- People then scan in F-patterns.
- The left side of the page gets more attention than the right.
Fortunately, you can use this information to your advantage. You can use it to define your visitors’ eye path. Just remember the following:
- Media instantly attracts.
- Use the “compare and contrast principle” (example: full price vs. discounted price).
- Use directional cues (example: use arrows.)
- Be mindful of your typography (example: relevant H1/H2 tags).
- Frame/encapsulate what’s important.
Expedia excels at these:
Last but certainly not least, a clear value prop can make all the difference.
MarketingExperiments.com generated a 93% conversion increase by helping customers better understand why they should buy a particular product.
Why is your product worth buying? What are its benefits? How will it help the buyer? Your answer to those questions should be the ‘end result’ that will ultimately make someone’s life better.
Your value proposition should “boil down” your sales pitch (and all the complexities associated with it) into something the buyer can easily understand and remember, grab their attention and eventually say, “Yes, that’s the one for me.”
Because “if you’re the best in at least one way, you’re the best option for the people who value that aspect.”
Cases in point: Apple, not the largest selection of products; QVC, not necessarily prestigious; Tiffany, definitely not the cheapest. But people still buy from them.
SaaS companies regularly have good value props. Because they only have a single product to sell. They’re not burned — unencumbered — by the same flaws of those with multiple. So here are a few lessons you can draw on from SaaS companies.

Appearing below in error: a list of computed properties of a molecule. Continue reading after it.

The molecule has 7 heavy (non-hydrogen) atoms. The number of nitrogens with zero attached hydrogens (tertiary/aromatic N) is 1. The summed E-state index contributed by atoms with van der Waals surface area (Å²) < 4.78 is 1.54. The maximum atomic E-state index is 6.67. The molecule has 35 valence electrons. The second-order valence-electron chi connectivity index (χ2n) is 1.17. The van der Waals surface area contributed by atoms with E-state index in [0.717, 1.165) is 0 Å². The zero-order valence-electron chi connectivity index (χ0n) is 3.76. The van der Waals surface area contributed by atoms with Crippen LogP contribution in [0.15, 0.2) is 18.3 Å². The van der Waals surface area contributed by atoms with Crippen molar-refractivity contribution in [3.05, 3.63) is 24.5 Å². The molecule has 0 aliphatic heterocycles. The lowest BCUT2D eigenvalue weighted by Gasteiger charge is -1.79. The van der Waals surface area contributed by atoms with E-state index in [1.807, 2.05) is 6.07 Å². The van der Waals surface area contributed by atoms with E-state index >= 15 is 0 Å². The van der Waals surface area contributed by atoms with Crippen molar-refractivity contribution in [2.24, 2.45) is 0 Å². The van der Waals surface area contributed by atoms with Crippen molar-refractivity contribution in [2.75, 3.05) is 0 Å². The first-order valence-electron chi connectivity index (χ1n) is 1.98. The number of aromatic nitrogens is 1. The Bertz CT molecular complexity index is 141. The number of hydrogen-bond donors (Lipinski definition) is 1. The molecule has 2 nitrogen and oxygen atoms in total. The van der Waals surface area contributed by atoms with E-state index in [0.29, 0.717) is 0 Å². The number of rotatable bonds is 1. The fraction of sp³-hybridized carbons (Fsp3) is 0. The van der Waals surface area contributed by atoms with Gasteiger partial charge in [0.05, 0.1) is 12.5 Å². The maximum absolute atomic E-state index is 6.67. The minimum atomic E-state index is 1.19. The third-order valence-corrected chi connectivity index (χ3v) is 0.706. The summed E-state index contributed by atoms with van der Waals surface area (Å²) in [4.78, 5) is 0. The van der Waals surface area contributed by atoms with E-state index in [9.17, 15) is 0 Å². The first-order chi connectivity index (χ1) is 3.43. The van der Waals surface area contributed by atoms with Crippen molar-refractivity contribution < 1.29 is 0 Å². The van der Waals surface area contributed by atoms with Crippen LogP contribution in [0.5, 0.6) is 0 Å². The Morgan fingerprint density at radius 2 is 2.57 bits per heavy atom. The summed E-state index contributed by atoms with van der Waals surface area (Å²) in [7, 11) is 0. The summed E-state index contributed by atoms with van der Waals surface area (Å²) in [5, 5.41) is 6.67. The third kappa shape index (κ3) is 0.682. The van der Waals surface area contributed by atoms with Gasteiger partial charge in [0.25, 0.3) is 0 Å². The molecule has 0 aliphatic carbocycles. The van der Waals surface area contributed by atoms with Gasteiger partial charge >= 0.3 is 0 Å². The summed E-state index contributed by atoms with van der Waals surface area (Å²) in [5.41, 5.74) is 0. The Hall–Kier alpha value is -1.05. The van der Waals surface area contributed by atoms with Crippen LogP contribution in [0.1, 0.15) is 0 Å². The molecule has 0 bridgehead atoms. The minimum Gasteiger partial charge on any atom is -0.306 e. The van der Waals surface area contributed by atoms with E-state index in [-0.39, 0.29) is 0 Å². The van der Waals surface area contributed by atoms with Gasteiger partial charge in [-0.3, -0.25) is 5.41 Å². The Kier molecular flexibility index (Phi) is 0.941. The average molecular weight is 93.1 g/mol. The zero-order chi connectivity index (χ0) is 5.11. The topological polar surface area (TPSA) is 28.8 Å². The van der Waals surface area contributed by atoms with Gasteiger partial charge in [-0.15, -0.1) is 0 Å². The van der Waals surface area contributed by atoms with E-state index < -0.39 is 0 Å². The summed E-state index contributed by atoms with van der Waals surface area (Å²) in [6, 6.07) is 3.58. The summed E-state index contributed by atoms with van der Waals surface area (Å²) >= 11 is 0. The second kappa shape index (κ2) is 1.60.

Value props aren’t taglines per se, but they should still be succinct; communicating everything that needs to be said in just a few words. (Irony in action: run-on sentences touting “succinct.”)
Trello’s emphasizes three main points:
And you know, if you’ve used Trello before, those are the perfect three words to describe its benefit.
Unbounce also excels here by not just focusing on the benefit, but also removing a pain point.
Building, publishing, and testing landing pages is one thing. But to do those without the need for your I.T. department is like music to a marketer’s ears.
Value props run a risk.
The entire concept of it is kinda business-y. Kinda jargon-y.
So you run the risk of being too clever. Too complex. Or too MBA-y.
When in reality, the best value props are incredibly simple; requiring less than a few seconds of thought.
That means no big words. No run-on sentences. No generic garbage. No “collaboration”, or “effectiveness”, or other synergies.
Bitly nails it with three short words that instantly communicate what it does and why you need it.
If you’re still struggling, visuals can help add context. For ecommerce, think about showing the product in action.
Short videos also work well, as evidenced by Dollar Shave Club’s infamous viral one they still use front-and-center today.
Selling multiple products online can be a recipe for disaster.
Showing visitors too many products might get their attention. But it can also cause analysis paralysis. Too many choices may lead to no choosing at all.
Start by reducing the number of options (if possible). You don’t have to axe them completely, necessarily. But streamline how people discover them, or how you’re prioritizing which products they see (in sequence).
You should then present products strategically by using a visual hierarchy to indicate importance. Think: shapes, colors, motion, contrasts, and where you want someone’s eyeline to go first. And yes, gentlemen, size does matter.
Finally, simple, clear copy always wins. An individual product’s value prop should be instantly recognizable. And instantly communicated. That means no generic stuff or jargon that will confuse us. You and your Ivy League friends might love your Ivy League education.
But more often than not, buyers don’t. So keep it stupidly simple.
About the Author: Brad Smith is the founder of Codeless, a B2B content creation company. Frequent contributor to Kissmetrics, Unbounce, WordStream, AdEspresso, Search Engine Journal, Autopilot, and more.